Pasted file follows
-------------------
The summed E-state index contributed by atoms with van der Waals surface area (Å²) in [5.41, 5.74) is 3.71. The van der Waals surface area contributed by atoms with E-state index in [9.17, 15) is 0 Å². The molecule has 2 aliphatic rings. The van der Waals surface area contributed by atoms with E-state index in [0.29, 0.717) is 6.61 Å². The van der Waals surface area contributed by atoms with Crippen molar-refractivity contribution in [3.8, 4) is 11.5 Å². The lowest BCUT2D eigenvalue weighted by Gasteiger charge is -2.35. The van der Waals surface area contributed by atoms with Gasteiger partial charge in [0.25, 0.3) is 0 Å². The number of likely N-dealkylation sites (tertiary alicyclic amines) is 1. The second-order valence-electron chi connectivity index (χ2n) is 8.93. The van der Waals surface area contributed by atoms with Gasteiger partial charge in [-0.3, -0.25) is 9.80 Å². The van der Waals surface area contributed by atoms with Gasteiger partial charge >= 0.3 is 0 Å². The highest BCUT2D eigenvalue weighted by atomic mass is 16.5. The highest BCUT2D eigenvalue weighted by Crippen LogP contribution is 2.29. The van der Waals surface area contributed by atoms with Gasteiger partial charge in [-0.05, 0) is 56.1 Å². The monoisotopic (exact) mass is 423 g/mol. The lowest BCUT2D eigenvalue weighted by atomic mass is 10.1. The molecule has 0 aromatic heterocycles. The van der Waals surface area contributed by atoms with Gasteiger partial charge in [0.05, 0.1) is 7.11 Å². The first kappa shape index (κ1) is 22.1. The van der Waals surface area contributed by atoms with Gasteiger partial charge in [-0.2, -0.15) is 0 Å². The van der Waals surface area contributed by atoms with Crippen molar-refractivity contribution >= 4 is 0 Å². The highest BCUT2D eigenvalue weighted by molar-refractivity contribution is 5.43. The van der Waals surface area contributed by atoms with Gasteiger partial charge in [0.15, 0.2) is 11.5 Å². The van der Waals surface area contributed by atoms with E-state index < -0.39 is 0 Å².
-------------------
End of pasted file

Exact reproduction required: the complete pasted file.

The summed E-state index contributed by atoms with van der Waals surface area (Å²) in [5.41, 5.74) is 3.71. The van der Waals surface area contributed by atoms with E-state index in [9.17, 15) is 0 Å². The molecule has 2 aliphatic rings. The van der Waals surface area contributed by atoms with E-state index in [0.29, 0.717) is 6.61 Å². The van der Waals surface area contributed by atoms with Crippen molar-refractivity contribution in [3.8, 4) is 11.5 Å². The lowest BCUT2D eigenvalue weighted by Gasteiger charge is -2.35. The van der Waals surface area contributed by atoms with Gasteiger partial charge in [0.25, 0.3) is 0 Å². The number of likely N-dealkylation sites (tertiary alicyclic amines) is 1. The second-order valence-electron chi connectivity index (χ2n) is 8.93. The van der Waals surface area contributed by atoms with Gasteiger partial charge in [-0.3, -0.25) is 9.80 Å². The van der Waals surface area contributed by atoms with Gasteiger partial charge >= 0.3 is 0 Å². The highest BCUT2D eigenvalue weighted by atomic mass is 16.5. The highest BCUT2D eigenvalue weighted by Crippen LogP contribution is 2.29. The van der Waals surface area contributed by atoms with Gasteiger partial charge in [-0.05, 0) is 56.1 Å². The monoisotopic (exact) mass is 423 g/mol. The lowest BCUT2D eigenvalue weighted by atomic mass is 10.1. The molecule has 0 aromatic heterocycles. The van der Waals surface area contributed by atoms with Gasteiger partial charge in [0.05, 0.1) is 7.11 Å². The first kappa shape index (κ1) is 22.1. The van der Waals surface area contributed by atoms with Gasteiger partial charge in [-0.2, -0.15) is 0 Å². The van der Waals surface area contributed by atoms with Crippen molar-refractivity contribution >= 4 is 0 Å². The highest BCUT2D eigenvalue weighted by molar-refractivity contribution is 5.43. The van der Waals surface area contributed by atoms with Gasteiger partial charge in [0.15, 0.2) is 11.5 Å². The van der Waals surface area contributed by atoms with E-state index < -0.39 is 0 Å².